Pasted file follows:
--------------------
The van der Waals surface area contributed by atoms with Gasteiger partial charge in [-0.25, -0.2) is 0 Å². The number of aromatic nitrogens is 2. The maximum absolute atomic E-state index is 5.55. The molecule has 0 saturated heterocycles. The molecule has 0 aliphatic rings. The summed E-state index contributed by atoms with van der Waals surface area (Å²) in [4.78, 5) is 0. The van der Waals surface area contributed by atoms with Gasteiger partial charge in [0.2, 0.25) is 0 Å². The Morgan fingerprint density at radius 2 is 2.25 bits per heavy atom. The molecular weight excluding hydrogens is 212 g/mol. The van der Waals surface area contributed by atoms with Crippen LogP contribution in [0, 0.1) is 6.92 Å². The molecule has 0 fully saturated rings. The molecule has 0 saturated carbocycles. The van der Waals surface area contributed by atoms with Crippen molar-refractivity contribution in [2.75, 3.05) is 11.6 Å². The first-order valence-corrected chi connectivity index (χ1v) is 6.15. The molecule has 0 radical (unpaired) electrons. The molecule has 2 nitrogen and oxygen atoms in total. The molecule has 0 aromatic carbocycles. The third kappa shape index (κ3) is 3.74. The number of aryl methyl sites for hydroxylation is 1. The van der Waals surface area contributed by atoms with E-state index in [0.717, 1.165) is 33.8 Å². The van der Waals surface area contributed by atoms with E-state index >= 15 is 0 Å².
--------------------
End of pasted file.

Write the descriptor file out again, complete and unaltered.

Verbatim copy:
The van der Waals surface area contributed by atoms with Gasteiger partial charge in [-0.25, -0.2) is 0 Å². The number of aromatic nitrogens is 2. The maximum absolute atomic E-state index is 5.55. The molecule has 0 saturated heterocycles. The molecule has 0 aliphatic rings. The summed E-state index contributed by atoms with van der Waals surface area (Å²) in [4.78, 5) is 0. The van der Waals surface area contributed by atoms with Gasteiger partial charge in [0.2, 0.25) is 0 Å². The Morgan fingerprint density at radius 2 is 2.25 bits per heavy atom. The molecular weight excluding hydrogens is 212 g/mol. The van der Waals surface area contributed by atoms with Crippen LogP contribution in [0, 0.1) is 6.92 Å². The molecule has 0 fully saturated rings. The molecule has 0 saturated carbocycles. The van der Waals surface area contributed by atoms with Crippen molar-refractivity contribution in [2.75, 3.05) is 11.6 Å². The first-order valence-corrected chi connectivity index (χ1v) is 6.15. The molecule has 0 radical (unpaired) electrons. The molecule has 2 nitrogen and oxygen atoms in total. The molecule has 0 aromatic carbocycles. The third kappa shape index (κ3) is 3.74. The number of aryl methyl sites for hydroxylation is 1. The van der Waals surface area contributed by atoms with E-state index in [0.717, 1.165) is 33.8 Å². The van der Waals surface area contributed by atoms with E-state index >= 15 is 0 Å².